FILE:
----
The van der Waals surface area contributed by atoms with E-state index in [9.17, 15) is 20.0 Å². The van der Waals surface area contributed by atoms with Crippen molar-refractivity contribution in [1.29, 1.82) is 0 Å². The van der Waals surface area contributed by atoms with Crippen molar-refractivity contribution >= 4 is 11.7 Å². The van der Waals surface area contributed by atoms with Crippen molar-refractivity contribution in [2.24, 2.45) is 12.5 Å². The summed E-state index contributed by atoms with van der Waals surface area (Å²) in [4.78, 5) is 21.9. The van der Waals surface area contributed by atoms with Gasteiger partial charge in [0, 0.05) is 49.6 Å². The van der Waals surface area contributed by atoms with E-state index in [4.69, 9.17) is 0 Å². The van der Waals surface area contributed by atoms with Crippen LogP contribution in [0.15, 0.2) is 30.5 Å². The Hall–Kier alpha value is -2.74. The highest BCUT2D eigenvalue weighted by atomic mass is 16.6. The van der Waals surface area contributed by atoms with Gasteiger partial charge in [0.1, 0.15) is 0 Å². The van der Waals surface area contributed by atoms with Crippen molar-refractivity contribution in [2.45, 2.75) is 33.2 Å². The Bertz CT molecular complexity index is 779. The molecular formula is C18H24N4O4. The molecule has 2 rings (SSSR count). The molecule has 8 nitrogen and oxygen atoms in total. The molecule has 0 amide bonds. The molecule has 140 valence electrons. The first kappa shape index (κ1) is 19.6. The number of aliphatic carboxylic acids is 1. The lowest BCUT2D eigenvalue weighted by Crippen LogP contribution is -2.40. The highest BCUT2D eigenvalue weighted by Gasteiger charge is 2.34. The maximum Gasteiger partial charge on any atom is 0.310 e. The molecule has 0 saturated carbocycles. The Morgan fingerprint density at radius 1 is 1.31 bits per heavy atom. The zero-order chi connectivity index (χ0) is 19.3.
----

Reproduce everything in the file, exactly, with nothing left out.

The van der Waals surface area contributed by atoms with E-state index in [9.17, 15) is 20.0 Å². The van der Waals surface area contributed by atoms with Crippen molar-refractivity contribution in [1.29, 1.82) is 0 Å². The van der Waals surface area contributed by atoms with Crippen molar-refractivity contribution >= 4 is 11.7 Å². The van der Waals surface area contributed by atoms with Crippen molar-refractivity contribution in [2.24, 2.45) is 12.5 Å². The summed E-state index contributed by atoms with van der Waals surface area (Å²) in [4.78, 5) is 21.9. The van der Waals surface area contributed by atoms with Gasteiger partial charge in [0, 0.05) is 49.6 Å². The van der Waals surface area contributed by atoms with E-state index in [4.69, 9.17) is 0 Å². The van der Waals surface area contributed by atoms with Crippen LogP contribution in [0.15, 0.2) is 30.5 Å². The Hall–Kier alpha value is -2.74. The highest BCUT2D eigenvalue weighted by atomic mass is 16.6. The van der Waals surface area contributed by atoms with Gasteiger partial charge in [0.1, 0.15) is 0 Å². The van der Waals surface area contributed by atoms with Crippen molar-refractivity contribution in [2.45, 2.75) is 33.2 Å². The Bertz CT molecular complexity index is 779. The molecular formula is C18H24N4O4. The molecule has 2 rings (SSSR count). The molecule has 8 nitrogen and oxygen atoms in total. The molecule has 0 amide bonds. The molecule has 140 valence electrons. The first kappa shape index (κ1) is 19.6. The number of aliphatic carboxylic acids is 1. The lowest BCUT2D eigenvalue weighted by Crippen LogP contribution is -2.40. The highest BCUT2D eigenvalue weighted by Gasteiger charge is 2.34. The maximum Gasteiger partial charge on any atom is 0.310 e. The molecule has 0 saturated carbocycles. The Morgan fingerprint density at radius 1 is 1.31 bits per heavy atom. The zero-order chi connectivity index (χ0) is 19.3.